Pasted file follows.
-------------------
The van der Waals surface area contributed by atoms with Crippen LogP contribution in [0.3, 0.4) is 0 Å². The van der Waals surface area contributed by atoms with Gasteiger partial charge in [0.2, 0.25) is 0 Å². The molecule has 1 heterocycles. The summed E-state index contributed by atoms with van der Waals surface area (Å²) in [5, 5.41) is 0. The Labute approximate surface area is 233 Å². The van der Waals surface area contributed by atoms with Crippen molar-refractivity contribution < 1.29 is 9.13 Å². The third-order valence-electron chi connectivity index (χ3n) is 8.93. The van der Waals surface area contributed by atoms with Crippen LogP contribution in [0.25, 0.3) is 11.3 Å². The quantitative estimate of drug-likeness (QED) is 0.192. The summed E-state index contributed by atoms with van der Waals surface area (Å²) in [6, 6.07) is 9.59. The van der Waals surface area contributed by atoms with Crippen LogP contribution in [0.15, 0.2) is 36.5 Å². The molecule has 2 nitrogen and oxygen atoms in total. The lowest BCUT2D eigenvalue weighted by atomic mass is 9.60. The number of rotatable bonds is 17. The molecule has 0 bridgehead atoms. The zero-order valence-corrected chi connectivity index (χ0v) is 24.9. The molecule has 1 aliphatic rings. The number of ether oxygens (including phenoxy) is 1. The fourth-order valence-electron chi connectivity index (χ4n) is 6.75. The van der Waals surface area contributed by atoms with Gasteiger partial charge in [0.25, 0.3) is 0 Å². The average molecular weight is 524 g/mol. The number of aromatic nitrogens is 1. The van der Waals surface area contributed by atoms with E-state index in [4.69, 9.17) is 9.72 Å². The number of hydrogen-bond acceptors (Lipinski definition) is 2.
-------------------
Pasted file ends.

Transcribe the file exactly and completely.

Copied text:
The van der Waals surface area contributed by atoms with Crippen LogP contribution in [0.3, 0.4) is 0 Å². The van der Waals surface area contributed by atoms with Gasteiger partial charge in [0.2, 0.25) is 0 Å². The molecule has 1 heterocycles. The summed E-state index contributed by atoms with van der Waals surface area (Å²) in [5, 5.41) is 0. The Labute approximate surface area is 233 Å². The van der Waals surface area contributed by atoms with Crippen molar-refractivity contribution < 1.29 is 9.13 Å². The third-order valence-electron chi connectivity index (χ3n) is 8.93. The van der Waals surface area contributed by atoms with Crippen LogP contribution in [0.25, 0.3) is 11.3 Å². The quantitative estimate of drug-likeness (QED) is 0.192. The summed E-state index contributed by atoms with van der Waals surface area (Å²) in [6, 6.07) is 9.59. The van der Waals surface area contributed by atoms with Crippen LogP contribution in [0.15, 0.2) is 36.5 Å². The molecule has 2 nitrogen and oxygen atoms in total. The lowest BCUT2D eigenvalue weighted by atomic mass is 9.60. The number of rotatable bonds is 17. The molecule has 0 bridgehead atoms. The zero-order valence-corrected chi connectivity index (χ0v) is 24.9. The molecule has 1 aliphatic rings. The number of ether oxygens (including phenoxy) is 1. The fourth-order valence-electron chi connectivity index (χ4n) is 6.75. The van der Waals surface area contributed by atoms with Gasteiger partial charge in [0.25, 0.3) is 0 Å². The average molecular weight is 524 g/mol. The number of aromatic nitrogens is 1. The van der Waals surface area contributed by atoms with E-state index in [4.69, 9.17) is 9.72 Å². The number of hydrogen-bond acceptors (Lipinski definition) is 2.